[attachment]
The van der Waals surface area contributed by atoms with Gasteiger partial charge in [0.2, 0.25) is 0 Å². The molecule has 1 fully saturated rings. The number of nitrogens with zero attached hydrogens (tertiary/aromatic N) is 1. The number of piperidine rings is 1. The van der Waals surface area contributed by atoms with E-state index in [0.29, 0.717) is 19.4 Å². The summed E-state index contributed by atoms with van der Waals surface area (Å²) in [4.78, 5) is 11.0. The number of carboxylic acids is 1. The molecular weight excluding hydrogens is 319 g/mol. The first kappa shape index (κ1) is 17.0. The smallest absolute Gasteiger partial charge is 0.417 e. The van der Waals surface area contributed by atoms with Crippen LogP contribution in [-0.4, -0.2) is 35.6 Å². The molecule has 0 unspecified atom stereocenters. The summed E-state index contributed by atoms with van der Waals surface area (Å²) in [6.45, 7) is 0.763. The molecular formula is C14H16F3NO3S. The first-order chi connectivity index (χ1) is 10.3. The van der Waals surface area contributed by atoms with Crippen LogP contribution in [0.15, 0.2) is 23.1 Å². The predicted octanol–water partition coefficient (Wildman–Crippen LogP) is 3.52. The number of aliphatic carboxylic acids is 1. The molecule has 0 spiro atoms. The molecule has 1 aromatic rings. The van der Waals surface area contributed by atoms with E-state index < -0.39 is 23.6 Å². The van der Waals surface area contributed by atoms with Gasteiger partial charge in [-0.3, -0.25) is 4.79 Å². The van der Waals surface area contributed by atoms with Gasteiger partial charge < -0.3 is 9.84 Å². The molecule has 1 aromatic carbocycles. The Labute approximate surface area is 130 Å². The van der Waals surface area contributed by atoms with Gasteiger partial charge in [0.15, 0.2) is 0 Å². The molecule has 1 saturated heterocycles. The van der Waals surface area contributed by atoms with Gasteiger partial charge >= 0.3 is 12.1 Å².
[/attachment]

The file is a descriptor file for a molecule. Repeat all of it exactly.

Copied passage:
The van der Waals surface area contributed by atoms with Gasteiger partial charge in [0.2, 0.25) is 0 Å². The molecule has 1 fully saturated rings. The number of nitrogens with zero attached hydrogens (tertiary/aromatic N) is 1. The number of piperidine rings is 1. The van der Waals surface area contributed by atoms with E-state index in [0.29, 0.717) is 19.4 Å². The summed E-state index contributed by atoms with van der Waals surface area (Å²) in [4.78, 5) is 11.0. The number of carboxylic acids is 1. The molecular weight excluding hydrogens is 319 g/mol. The first kappa shape index (κ1) is 17.0. The smallest absolute Gasteiger partial charge is 0.417 e. The van der Waals surface area contributed by atoms with Crippen LogP contribution in [-0.4, -0.2) is 35.6 Å². The molecule has 0 unspecified atom stereocenters. The summed E-state index contributed by atoms with van der Waals surface area (Å²) in [6.45, 7) is 0.763. The molecular formula is C14H16F3NO3S. The first-order chi connectivity index (χ1) is 10.3. The van der Waals surface area contributed by atoms with Crippen LogP contribution in [0.15, 0.2) is 23.1 Å². The predicted octanol–water partition coefficient (Wildman–Crippen LogP) is 3.52. The number of aliphatic carboxylic acids is 1. The molecule has 0 spiro atoms. The molecule has 1 aromatic rings. The van der Waals surface area contributed by atoms with E-state index < -0.39 is 23.6 Å². The van der Waals surface area contributed by atoms with Gasteiger partial charge in [-0.3, -0.25) is 4.79 Å². The van der Waals surface area contributed by atoms with Gasteiger partial charge < -0.3 is 9.84 Å². The molecule has 1 aromatic carbocycles. The Labute approximate surface area is 130 Å². The van der Waals surface area contributed by atoms with Gasteiger partial charge in [0.15, 0.2) is 0 Å². The molecule has 1 saturated heterocycles. The van der Waals surface area contributed by atoms with Gasteiger partial charge >= 0.3 is 12.1 Å².